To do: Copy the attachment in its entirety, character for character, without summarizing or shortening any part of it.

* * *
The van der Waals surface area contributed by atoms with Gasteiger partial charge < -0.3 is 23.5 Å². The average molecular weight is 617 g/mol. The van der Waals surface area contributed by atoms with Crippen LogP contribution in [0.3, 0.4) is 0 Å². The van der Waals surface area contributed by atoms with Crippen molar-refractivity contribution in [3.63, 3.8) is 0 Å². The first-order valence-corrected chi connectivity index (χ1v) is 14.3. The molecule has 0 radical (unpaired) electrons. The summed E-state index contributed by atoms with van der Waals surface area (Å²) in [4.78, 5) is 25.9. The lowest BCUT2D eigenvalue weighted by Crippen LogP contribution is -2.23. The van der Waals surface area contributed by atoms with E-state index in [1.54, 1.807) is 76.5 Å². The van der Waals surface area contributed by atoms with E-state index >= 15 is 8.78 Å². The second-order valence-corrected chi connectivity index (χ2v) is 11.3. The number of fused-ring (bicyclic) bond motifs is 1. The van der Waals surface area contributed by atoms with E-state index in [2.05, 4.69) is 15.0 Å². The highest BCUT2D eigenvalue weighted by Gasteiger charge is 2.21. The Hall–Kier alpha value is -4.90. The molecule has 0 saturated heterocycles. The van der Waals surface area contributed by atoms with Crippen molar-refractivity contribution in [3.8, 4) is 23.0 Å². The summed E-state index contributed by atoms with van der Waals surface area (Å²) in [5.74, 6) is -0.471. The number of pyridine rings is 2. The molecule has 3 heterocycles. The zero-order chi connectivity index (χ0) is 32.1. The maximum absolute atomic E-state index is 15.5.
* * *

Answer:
The van der Waals surface area contributed by atoms with Gasteiger partial charge < -0.3 is 23.5 Å². The average molecular weight is 617 g/mol. The van der Waals surface area contributed by atoms with Crippen LogP contribution in [0.3, 0.4) is 0 Å². The van der Waals surface area contributed by atoms with Crippen molar-refractivity contribution in [3.63, 3.8) is 0 Å². The first-order valence-corrected chi connectivity index (χ1v) is 14.3. The molecule has 0 radical (unpaired) electrons. The summed E-state index contributed by atoms with van der Waals surface area (Å²) in [4.78, 5) is 25.9. The lowest BCUT2D eigenvalue weighted by Crippen LogP contribution is -2.23. The van der Waals surface area contributed by atoms with E-state index in [1.54, 1.807) is 76.5 Å². The van der Waals surface area contributed by atoms with E-state index >= 15 is 8.78 Å². The second-order valence-corrected chi connectivity index (χ2v) is 11.3. The number of fused-ring (bicyclic) bond motifs is 1. The van der Waals surface area contributed by atoms with E-state index in [2.05, 4.69) is 15.0 Å². The highest BCUT2D eigenvalue weighted by Gasteiger charge is 2.21. The Hall–Kier alpha value is -4.90. The molecule has 0 saturated heterocycles. The van der Waals surface area contributed by atoms with Crippen molar-refractivity contribution in [3.8, 4) is 23.0 Å². The summed E-state index contributed by atoms with van der Waals surface area (Å²) in [5.74, 6) is -0.471. The number of pyridine rings is 2. The molecule has 3 heterocycles. The zero-order chi connectivity index (χ0) is 32.1. The maximum absolute atomic E-state index is 15.5.